The idea that Earth’s water came only from asteroids is a ‘blind spot’, researchers say.
Earth’s water may not have originated solely from material carried by asteroids, according to new US research.
A study in the Journal of Geophysical Research: Planets led by Steven Desch from Arizona State University challenges widely-accepted ideas about the asteroidal origin of hydrogen in the planet’s water by suggesting it came in part from the solar nebula – clouds of dust and gas left over after the formation of the Sun.
And the researchers believe their findings could provide new insights about the development of other planets and their potential to support life.
To date, many scientists have supported a theory that all of Earth’s water came from asteroids, primarily because the ratio of deuterium, a heavier hydrogen isotope, to normal hydrogen is similar in ocean and asteroidal samples.
Certainly the ocean chemical signature is close to what is found in asteroids, but that may not be the whole story, explains Desch.
“It’s a bit of a blind spot in the community,” he says. “When people measure the ratio in ocean water and they see that it is pretty close to what we see in asteroids, it was always easy to believe it all came from asteroids.”
Desch and his colleagues say more recent research suggests hydrogen in Earth’s oceans does not represent hydrogen throughout the entire planet. Samples taken from deep underground, close to the boundary between the core and mantle, have notably less deuterium, indicating this hydrogen may not have come from asteroids.
The noble gases helium and neon, with isotopic signatures inherited from the solar nebula, have also been found in the Earth’s mantle.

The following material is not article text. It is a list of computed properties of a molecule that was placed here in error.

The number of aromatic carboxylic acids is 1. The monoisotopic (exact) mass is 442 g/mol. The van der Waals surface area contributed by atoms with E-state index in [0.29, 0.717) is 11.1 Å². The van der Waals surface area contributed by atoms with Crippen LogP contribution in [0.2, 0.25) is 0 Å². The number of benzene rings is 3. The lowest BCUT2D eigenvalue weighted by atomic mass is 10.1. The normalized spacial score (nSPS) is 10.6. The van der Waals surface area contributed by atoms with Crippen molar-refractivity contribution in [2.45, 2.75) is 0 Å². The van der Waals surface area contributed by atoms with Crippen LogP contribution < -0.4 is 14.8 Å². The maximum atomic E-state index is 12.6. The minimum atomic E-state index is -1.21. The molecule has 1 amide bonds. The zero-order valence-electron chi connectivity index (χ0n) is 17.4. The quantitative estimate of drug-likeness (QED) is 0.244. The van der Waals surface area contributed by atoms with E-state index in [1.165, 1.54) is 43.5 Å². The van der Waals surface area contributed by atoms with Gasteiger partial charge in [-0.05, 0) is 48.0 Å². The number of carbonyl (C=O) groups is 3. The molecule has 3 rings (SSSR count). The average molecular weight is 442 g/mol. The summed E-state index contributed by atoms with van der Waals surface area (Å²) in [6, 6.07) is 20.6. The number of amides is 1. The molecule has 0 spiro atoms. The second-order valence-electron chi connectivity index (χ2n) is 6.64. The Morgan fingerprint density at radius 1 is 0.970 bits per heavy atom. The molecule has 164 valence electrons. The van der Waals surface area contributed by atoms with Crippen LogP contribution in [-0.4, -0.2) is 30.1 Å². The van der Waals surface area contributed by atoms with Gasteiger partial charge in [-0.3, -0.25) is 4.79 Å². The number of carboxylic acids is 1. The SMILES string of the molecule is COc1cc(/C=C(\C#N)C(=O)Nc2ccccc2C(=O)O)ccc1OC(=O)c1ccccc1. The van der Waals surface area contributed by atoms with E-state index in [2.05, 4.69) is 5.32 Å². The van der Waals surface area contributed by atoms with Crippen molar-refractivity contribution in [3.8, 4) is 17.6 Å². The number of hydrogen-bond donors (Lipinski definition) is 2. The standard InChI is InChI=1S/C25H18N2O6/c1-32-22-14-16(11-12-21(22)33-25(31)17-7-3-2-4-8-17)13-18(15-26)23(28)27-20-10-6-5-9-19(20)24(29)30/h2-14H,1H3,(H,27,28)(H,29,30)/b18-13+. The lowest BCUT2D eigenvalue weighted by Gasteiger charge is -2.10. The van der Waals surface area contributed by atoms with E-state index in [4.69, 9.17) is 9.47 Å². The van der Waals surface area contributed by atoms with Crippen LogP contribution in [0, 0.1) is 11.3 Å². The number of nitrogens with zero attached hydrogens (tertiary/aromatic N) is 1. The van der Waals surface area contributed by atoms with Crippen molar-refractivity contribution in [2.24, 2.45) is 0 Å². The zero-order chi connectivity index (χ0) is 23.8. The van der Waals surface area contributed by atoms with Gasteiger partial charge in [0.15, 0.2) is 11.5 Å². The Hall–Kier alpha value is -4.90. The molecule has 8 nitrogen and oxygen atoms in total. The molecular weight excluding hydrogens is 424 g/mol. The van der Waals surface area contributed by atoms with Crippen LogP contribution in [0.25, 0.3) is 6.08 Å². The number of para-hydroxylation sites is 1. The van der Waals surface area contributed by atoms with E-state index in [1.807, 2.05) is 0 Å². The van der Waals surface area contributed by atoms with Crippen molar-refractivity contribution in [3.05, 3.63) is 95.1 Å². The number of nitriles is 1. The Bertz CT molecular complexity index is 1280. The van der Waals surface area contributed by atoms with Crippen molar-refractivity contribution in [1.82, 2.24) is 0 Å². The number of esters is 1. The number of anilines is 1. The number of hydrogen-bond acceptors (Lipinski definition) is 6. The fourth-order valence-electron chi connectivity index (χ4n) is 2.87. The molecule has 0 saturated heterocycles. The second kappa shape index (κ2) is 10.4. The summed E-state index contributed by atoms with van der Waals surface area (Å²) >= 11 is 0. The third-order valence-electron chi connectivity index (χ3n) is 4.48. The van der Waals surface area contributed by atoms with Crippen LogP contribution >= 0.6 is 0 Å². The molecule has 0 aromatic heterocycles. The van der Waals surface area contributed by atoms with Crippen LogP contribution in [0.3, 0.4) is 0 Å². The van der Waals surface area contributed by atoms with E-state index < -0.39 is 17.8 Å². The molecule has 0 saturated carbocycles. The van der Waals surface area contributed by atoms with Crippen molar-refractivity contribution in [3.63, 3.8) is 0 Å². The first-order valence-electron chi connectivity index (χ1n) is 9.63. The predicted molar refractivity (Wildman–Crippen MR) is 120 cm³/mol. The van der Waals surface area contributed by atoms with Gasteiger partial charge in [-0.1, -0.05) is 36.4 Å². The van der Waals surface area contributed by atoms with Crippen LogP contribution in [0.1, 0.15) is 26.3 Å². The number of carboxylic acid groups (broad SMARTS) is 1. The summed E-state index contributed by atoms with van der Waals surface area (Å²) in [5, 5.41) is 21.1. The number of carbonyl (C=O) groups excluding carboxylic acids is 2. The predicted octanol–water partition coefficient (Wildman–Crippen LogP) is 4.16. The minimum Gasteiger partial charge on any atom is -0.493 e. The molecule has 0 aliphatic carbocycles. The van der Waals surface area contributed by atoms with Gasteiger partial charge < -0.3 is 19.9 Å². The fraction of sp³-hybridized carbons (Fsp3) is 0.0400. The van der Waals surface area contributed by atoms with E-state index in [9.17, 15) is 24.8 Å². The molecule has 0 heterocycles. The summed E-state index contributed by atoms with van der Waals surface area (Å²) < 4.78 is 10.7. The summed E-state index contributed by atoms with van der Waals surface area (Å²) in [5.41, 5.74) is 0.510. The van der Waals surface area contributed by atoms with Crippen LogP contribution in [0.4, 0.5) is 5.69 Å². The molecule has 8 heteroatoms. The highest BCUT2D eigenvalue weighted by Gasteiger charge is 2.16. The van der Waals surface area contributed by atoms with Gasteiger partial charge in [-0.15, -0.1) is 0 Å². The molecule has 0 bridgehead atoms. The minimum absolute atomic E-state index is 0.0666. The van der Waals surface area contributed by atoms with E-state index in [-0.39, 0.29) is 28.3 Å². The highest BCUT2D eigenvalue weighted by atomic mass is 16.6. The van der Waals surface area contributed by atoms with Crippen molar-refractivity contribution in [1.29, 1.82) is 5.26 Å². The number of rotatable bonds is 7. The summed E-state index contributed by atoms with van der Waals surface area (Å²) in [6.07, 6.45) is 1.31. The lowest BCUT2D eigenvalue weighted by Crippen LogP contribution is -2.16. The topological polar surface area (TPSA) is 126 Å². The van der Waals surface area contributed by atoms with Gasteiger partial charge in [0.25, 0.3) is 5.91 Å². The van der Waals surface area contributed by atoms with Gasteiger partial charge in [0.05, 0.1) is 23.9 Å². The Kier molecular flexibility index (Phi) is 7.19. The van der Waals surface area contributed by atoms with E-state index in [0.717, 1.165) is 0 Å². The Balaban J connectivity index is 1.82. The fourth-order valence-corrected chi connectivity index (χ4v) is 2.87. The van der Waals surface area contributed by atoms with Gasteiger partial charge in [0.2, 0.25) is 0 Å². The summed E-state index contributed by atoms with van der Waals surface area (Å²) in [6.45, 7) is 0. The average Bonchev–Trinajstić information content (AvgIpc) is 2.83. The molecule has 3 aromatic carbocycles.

In the new study, the researchers developed a theoretical model which suggests that several billion years ago large waterlogged asteroids began developing into planets while the solar nebula still swirled around the Sun.
These asteroids, known as planetary embryos, collided and grew rapidly until eventually a collision introduced enough energy to melt the surface of the largest one, creating an ocean of magma. This object eventually became Earth.
Gases from the solar nebula, including hydrogen and noble gases, were drawn in by the large, magma-covered embryo to form an early atmosphere. Nebular hydrogen, which contains less deuterium and is lighter than asteroidal hydrogen, dissolved into the molten iron of the magma ocean.
Through a process called isotopic fractionation, hydrogen was pulled towards the Earth’s centre. The element, , which is attracted to iron, was delivered to the core by the metal, while much of the deuterium remained in the magma, which eventually cooled and became the mantle. Impacts from smaller embryos and other objects then continued to add water and overall mass until Earth reached its final size.
This new model would leave Earth with noble gases deep inside its mantle and a lower deuterium-to-hydrogen ratio in its core than in its mantle and oceans.
The authors used the model to estimate how much hydrogen came from each source. They concluded most was asteroidal in origin, but some of Earth’s water, perhaps as much as 2%, did indeed come from the solar nebula.
The authors say their study offers new perspectives about the development of other planets. Earth-like planets in other solar systems may not all have access to asteroids loaded with water, they say, but could still have obtained water through their system’s own nebulae.
“This model suggests that the inevitable formation of water would likely occur on any sufficiently large rocky exoplanets in extrasolar systems,” says co-author Jun Wu. “I think this is very exciting.”
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